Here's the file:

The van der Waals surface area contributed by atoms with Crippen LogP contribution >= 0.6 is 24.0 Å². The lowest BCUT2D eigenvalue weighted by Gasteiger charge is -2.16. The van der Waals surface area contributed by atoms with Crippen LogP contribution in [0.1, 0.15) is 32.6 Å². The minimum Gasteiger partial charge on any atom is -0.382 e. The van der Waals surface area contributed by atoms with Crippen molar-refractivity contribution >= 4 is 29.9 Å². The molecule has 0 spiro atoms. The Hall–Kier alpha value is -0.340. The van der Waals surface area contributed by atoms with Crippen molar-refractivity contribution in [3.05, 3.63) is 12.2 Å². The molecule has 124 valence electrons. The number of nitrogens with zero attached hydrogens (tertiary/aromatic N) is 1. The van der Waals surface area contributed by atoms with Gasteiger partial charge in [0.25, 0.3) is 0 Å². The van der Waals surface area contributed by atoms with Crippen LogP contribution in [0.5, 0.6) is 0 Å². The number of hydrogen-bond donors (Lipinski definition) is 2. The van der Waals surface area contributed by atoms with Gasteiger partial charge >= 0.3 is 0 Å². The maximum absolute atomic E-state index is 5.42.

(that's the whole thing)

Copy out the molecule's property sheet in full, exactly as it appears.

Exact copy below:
The van der Waals surface area contributed by atoms with Crippen LogP contribution >= 0.6 is 24.0 Å². The lowest BCUT2D eigenvalue weighted by Gasteiger charge is -2.16. The van der Waals surface area contributed by atoms with Crippen LogP contribution in [0.1, 0.15) is 32.6 Å². The minimum Gasteiger partial charge on any atom is -0.382 e. The van der Waals surface area contributed by atoms with Crippen molar-refractivity contribution >= 4 is 29.9 Å². The molecule has 0 spiro atoms. The Hall–Kier alpha value is -0.340. The van der Waals surface area contributed by atoms with Crippen molar-refractivity contribution in [3.05, 3.63) is 12.2 Å². The molecule has 124 valence electrons. The number of nitrogens with zero attached hydrogens (tertiary/aromatic N) is 1. The van der Waals surface area contributed by atoms with Gasteiger partial charge in [0.25, 0.3) is 0 Å². The van der Waals surface area contributed by atoms with Crippen LogP contribution in [0.5, 0.6) is 0 Å². The number of hydrogen-bond donors (Lipinski definition) is 2. The van der Waals surface area contributed by atoms with Gasteiger partial charge >= 0.3 is 0 Å². The maximum absolute atomic E-state index is 5.42.